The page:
Capital Commentary is the weekly current-affairs publication of CPJ, written to encourage the pursuit of public justice.

Of Dreams and Renaissance: China’s New Government

James Chen


March 29, 2013

By James Chen

“We cannot hold the slightest complacency, there can be no slacking-off, [we] must redouble our efforts and, [with] our indomitable will, continue to push forward the cause of socialism with Chinese characteristics and strive to achieve the Chinese dream of the great renaissance of the Chinese nation.”

With these words, Xi Jinping, who had assumed leadership of the Chinese Communist Party (CCP) last November, proclaimed his vision for the nation as he assumed the presidency of the People’s Republic of China. This inauguration was the culmination of the March meeting of China’s legislative body, the National People’s Congress (NPC). Although the president is officially the head of state, the position is in practice a figurehead because the state apparatus is subservient to the party. For this reason, the NPC is largely regarded as a rubber stamp whose primary role is to enact decisions made by the party.

Nevertheless, the NPC meetings are still important because they provide clues to the thinking of China’s new leaders. A major government restructuring plan was announced which merged certain agencies and dissolved others. The winners and losers from this restructuring reveal the leadership’s policy priorities as well as the results of behind-the-scenes factional horse trading. For example, a new “State Food and Drug Supervision Administration” was created by merging two agencies and taking over responsibilities from two others. The creation of this new super-agency attempts to address widespread public anger over food safety scandals that resulted in several sicknesses and deaths and continue to recur on a disturbingly regular basis.

The National Population and Family Planning Commission, the agency in charge of developing and implementing China’s one-child policy, saw its influence significantly curtailed. The commission and the Health Ministry have been merged to create a new “National Health and Family Planning Commission.” More notably, the commission’s policy research and formulation responsibilities have been transferred to the National Development and Reform Commission, China’s top economic policymaking body. With an enormous staff of over 500,000, it was in the family planning commission’s bureaucratic self-interest to maintain the one-child policy, and it possessed the power to do so. That power is now in the hands of economists, many of whom view China’s demographic imbalance as a threat to sustained economic growth. This restructuring creates a path within China’s bureaucratic political system for potential changes to be made to the one-child policy.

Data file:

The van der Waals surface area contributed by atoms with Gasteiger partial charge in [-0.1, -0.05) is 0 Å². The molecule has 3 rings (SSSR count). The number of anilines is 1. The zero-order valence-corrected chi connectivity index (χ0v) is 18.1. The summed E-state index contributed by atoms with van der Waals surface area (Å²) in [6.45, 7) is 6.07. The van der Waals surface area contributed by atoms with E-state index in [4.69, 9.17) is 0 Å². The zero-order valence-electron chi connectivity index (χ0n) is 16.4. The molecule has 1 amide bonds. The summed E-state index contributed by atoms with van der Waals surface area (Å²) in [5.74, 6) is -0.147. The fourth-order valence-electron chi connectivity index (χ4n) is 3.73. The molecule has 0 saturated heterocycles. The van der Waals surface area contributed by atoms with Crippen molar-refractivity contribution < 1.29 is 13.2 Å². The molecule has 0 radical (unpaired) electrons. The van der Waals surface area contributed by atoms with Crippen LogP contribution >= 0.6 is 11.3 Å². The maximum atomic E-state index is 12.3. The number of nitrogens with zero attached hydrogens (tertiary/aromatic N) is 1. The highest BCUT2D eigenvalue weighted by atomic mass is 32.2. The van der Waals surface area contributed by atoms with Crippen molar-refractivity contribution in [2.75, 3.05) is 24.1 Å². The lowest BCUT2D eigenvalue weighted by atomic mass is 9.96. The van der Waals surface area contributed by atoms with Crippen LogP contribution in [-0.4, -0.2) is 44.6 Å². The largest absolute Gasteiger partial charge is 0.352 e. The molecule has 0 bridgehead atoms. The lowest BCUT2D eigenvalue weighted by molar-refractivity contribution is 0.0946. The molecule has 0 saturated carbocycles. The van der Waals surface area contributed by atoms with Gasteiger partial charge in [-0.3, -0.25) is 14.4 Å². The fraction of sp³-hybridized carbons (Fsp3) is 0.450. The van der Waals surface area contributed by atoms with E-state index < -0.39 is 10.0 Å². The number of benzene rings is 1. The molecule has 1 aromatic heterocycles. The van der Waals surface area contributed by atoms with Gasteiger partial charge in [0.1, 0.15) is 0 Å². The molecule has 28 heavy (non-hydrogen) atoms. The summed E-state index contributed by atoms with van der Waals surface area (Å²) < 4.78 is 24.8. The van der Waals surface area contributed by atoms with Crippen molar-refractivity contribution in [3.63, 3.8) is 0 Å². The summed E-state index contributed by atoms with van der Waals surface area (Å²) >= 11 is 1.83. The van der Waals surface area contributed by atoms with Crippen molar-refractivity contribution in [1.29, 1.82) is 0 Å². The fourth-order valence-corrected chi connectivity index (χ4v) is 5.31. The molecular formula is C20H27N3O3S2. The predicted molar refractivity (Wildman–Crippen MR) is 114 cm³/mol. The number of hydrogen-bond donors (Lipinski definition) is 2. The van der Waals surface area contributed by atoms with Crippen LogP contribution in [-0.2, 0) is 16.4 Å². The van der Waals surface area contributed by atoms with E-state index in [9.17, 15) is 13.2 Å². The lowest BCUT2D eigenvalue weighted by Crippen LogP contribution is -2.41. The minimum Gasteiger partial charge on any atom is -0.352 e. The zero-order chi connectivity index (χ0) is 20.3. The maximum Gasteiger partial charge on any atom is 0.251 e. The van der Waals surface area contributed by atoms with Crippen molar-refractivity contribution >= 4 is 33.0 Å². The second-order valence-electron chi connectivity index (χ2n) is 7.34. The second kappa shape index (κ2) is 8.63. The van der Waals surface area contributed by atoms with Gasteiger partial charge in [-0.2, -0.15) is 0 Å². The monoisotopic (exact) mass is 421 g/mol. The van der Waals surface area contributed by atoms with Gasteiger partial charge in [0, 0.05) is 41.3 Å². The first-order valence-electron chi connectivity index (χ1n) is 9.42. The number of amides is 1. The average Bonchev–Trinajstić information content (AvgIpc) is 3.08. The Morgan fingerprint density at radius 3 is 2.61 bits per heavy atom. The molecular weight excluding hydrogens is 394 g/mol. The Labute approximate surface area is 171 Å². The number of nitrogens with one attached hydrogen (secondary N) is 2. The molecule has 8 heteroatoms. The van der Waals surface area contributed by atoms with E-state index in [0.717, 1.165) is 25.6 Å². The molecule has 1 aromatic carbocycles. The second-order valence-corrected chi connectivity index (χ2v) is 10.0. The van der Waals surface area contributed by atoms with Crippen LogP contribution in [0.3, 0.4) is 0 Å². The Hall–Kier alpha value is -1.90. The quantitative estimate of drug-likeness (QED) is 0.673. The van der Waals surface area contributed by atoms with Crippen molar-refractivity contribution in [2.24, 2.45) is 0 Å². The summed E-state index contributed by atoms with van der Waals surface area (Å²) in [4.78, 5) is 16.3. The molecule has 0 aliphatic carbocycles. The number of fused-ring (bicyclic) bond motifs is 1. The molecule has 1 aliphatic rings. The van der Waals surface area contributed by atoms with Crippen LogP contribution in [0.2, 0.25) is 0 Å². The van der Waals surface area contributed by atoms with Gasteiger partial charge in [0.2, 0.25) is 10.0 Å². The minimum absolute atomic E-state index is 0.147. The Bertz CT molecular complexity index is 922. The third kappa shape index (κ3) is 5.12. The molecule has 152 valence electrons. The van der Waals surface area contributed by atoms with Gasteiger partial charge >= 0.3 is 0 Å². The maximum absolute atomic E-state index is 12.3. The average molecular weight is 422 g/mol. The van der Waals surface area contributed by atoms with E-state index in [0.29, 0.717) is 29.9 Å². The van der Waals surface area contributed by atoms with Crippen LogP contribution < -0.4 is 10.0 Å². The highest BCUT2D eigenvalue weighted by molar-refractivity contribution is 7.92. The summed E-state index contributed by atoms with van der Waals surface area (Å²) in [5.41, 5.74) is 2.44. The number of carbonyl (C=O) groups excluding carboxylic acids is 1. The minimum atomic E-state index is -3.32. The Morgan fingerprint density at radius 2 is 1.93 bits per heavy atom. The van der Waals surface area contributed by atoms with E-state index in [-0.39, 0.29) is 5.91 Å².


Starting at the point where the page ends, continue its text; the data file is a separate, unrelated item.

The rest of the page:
Another major casualty of the restructuring is the Railways Ministry. This agency was in charge of both regulating and operating China’s massive rail networks. As a result, it amassed an enormous amount of power over time, even possessing its own courts and police forces, and had become a virtual fiefdom within the Chinese bureaucracy. Eventually, the ministry had grown in the public mind to become associated with corruption, waste and negligence, especially after a deadly collision of high-speed trains in July 2011. If any Chinese leader was serious about reforming the bureaucracy and sending a signal of his reformist intentions, taking on the Railways Ministry would be a logical place to start. In this case, the ministry was outright abolished, its regulatory responsibilities were transferred to the Transport Ministry, and its railway operations will be taken over by a private company.

The government also declared that the state should “retreat from micro-level intervention,” reminiscent of earlier reform goals of “small government, big society.” In line with this, the Civil Affairs Ministry announced that certain nonprofit organizations including charities would now be able to more easily register for legal status. In the past, nonprofits needed a government sponsor in order to register. Now that requirement is lifted, enabling nonprofits to raise funds domestically and offer tax breaks to donors. While this would not cover groups involved in sensitive work such as legal advocacy, it nevertheless represents a significant shift in government perceptions of nonprofit organizations from suspicion to tentative recognition of their social benefits.

Issues related to religion have not been addressed in public by China’s new government. However, the changes announced during this latest NPC meeting indicate that further changes may be afoot to reduce the role of the state in controlling aspects of people’s lives including religious practice. Indeed, with now over 600 million believers of various religions, a special opportunity exists for the government to clear away administrative roadblocks and enable China’s religious communities to apply their natural enthusiasm and strengths towards serving the needy and underprivileged. For many Chinese people of faith, what matters may not necessarily be the “Chinese dream,” but rather helping their fellow citizens transform their dreams into reality.

--James Chen is a Senior Program Officer at the Institute for Global Engagement.

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Capital Commentary is a weekly current-affairs publication of the Center for Public Justice. Published since 1996, it is written to encourage the pursuit of justice. Commentaries do not necessarily represent an official position of the Center for Public Justice but are intended to help advance discussion. Articles, with attribution, may be republished according to our publishing guidelines.”